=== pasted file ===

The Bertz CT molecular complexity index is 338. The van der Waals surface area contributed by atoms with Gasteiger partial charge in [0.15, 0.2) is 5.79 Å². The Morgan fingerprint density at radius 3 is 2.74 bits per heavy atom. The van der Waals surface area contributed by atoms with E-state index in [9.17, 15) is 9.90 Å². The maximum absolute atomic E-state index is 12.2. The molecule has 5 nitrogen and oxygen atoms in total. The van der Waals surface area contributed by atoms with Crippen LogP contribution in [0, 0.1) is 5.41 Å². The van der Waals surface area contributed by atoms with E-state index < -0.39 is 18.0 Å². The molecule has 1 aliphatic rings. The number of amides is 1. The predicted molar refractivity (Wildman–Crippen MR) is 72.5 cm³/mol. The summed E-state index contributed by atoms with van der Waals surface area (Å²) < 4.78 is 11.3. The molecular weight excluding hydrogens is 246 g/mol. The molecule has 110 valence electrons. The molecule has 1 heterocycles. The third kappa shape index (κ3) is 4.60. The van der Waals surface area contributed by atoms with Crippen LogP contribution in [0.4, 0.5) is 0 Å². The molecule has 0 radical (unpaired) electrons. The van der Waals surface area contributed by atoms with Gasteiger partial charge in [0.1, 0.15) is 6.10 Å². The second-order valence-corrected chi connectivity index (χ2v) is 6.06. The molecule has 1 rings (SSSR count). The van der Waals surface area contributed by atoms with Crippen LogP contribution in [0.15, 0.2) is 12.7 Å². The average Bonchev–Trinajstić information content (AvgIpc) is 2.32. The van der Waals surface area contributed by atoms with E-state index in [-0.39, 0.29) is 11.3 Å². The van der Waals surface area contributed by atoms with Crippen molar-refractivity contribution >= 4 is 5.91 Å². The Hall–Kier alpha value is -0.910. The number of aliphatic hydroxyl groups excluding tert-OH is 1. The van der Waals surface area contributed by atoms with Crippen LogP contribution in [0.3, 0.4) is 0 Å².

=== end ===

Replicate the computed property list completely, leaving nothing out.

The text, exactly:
The Bertz CT molecular complexity index is 338. The van der Waals surface area contributed by atoms with Gasteiger partial charge in [0.15, 0.2) is 5.79 Å². The Morgan fingerprint density at radius 3 is 2.74 bits per heavy atom. The van der Waals surface area contributed by atoms with E-state index in [9.17, 15) is 9.90 Å². The maximum absolute atomic E-state index is 12.2. The molecule has 5 nitrogen and oxygen atoms in total. The van der Waals surface area contributed by atoms with Crippen LogP contribution in [0, 0.1) is 5.41 Å². The van der Waals surface area contributed by atoms with E-state index < -0.39 is 18.0 Å². The molecule has 1 aliphatic rings. The number of amides is 1. The predicted molar refractivity (Wildman–Crippen MR) is 72.5 cm³/mol. The summed E-state index contributed by atoms with van der Waals surface area (Å²) < 4.78 is 11.3. The molecular weight excluding hydrogens is 246 g/mol. The molecule has 110 valence electrons. The molecule has 1 heterocycles. The third kappa shape index (κ3) is 4.60. The van der Waals surface area contributed by atoms with Crippen LogP contribution in [0.4, 0.5) is 0 Å². The molecule has 0 radical (unpaired) electrons. The van der Waals surface area contributed by atoms with Gasteiger partial charge in [0.1, 0.15) is 6.10 Å². The second-order valence-corrected chi connectivity index (χ2v) is 6.06. The molecule has 1 rings (SSSR count). The van der Waals surface area contributed by atoms with Crippen LogP contribution in [0.15, 0.2) is 12.7 Å². The average Bonchev–Trinajstić information content (AvgIpc) is 2.32. The van der Waals surface area contributed by atoms with E-state index in [-0.39, 0.29) is 11.3 Å². The van der Waals surface area contributed by atoms with Crippen molar-refractivity contribution >= 4 is 5.91 Å². The Hall–Kier alpha value is -0.910. The number of aliphatic hydroxyl groups excluding tert-OH is 1. The van der Waals surface area contributed by atoms with Crippen LogP contribution in [0.3, 0.4) is 0 Å².